Taking Care Of Yourself As Well As The Elderly: Vacation And Respite
Caring for an elderly member of your family is a huge responsibility that very few people actually take on today. It is to be commended for so many reasons, especially when you consider just how much caregivers do give up to dedicate themselves to their family. When you do accept the task of looking after an individual family member who is no longer capable of taking care of his or herself, the key element to remember is that you have no idea just how long that commitment will be. It could be months, it could be years, but either way you will be mentally exhausted and close to burnout within a few weeks of beginning your role as primary caregiver.
The role of primary caregiver is an all consuming one that will quickly take over your life. There is no way to avoid this and, despite all of your best efforts, it is unavoidable. The problem is that you will find it difficult to actually switch off and thus will find it essential to rest every now and again, whether that means getting away for a few days or taking a break within your own home. Either way, just like an ordinary full time job, you will need to recharge your batteries because they will get very low very quickly.
Before you can think about when you will take a break, you must make arrangements to have your elderly relative taken care of in your absence. There are a few options when it comes to this element of your own personal care. The first is respite placements in a retirement home. Many homes actually reserve rooms solely for respite cases in order for families to have a rest from the constant demands that are placed upon them. You can view the home in question before booking a place, and all of the homes with this specific facility will be listed at the local authority offices in your area as well as being available via search facilities on the Internet.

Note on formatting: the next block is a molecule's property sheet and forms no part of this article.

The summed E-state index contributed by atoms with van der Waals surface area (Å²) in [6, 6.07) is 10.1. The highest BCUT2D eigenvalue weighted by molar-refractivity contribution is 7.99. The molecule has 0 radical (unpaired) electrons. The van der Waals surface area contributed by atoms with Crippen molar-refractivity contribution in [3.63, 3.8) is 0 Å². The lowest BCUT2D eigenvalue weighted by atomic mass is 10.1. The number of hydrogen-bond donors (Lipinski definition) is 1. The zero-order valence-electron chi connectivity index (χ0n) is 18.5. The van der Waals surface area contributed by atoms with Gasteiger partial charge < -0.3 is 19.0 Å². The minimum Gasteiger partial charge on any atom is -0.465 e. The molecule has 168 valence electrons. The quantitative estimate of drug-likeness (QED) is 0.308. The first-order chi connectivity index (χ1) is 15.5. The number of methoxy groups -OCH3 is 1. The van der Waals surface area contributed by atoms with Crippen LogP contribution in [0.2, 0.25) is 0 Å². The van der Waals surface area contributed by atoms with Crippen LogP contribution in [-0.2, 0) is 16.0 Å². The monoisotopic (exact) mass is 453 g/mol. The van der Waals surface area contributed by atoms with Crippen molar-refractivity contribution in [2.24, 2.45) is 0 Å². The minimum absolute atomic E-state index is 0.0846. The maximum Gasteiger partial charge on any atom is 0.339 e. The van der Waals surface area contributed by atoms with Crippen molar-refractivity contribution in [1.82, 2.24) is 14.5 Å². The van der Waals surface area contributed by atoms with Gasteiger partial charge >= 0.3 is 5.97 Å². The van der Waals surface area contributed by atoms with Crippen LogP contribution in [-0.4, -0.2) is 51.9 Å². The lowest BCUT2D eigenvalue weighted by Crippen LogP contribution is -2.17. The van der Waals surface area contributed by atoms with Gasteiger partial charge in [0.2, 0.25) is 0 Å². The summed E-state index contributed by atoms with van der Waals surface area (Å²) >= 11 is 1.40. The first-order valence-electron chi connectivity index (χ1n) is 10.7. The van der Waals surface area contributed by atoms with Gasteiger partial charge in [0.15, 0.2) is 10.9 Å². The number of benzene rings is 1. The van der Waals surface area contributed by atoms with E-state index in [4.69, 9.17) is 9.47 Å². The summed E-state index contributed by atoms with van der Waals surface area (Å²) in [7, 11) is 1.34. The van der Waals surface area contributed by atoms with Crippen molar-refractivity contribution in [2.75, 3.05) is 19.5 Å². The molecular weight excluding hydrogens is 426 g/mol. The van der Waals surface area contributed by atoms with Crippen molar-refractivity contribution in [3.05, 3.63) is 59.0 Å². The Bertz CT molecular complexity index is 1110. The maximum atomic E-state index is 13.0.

Another option is getting home help or home care in for the time that you are away or taking a break. Home help will visit up to three times a day for approximately an hour to wash, dress and feed your relative. However, they will not remain with them round the clock. Another version of this is home care, which means that your relative will have someone there for a longer period of time but again not at his or her beck and call around the clock. If you spend a lot of time with your relative then this not be the best option to give you peace of mind, and of course it all depends on how able your relative is to begin with.
The final option is actually getting another member of your family to help out for a few days, just to relieve you of your duties for the time being. It would possibly be easier to hand over the reigns because there would be less chance that they could not be brought up to speed with developments and routines. You could also reach them at a moment’s notice and have peace of mind that your elderly relative was being cared for. This is all dependent on getting a volunteer at all, let alone one that you could trust with that task.
Of course, you could always combine two or more of these options if it was financially viable for you to do so. However, money is often no object where the welfare of a family member is concerned. The choice is yours, but for your own health you must take a break as often as you possibly can in order to remain mentally functional. Burnout is no good for you or for the relative whose welfare is in your hands. As primary caregiver, you owe it to your family to take a break.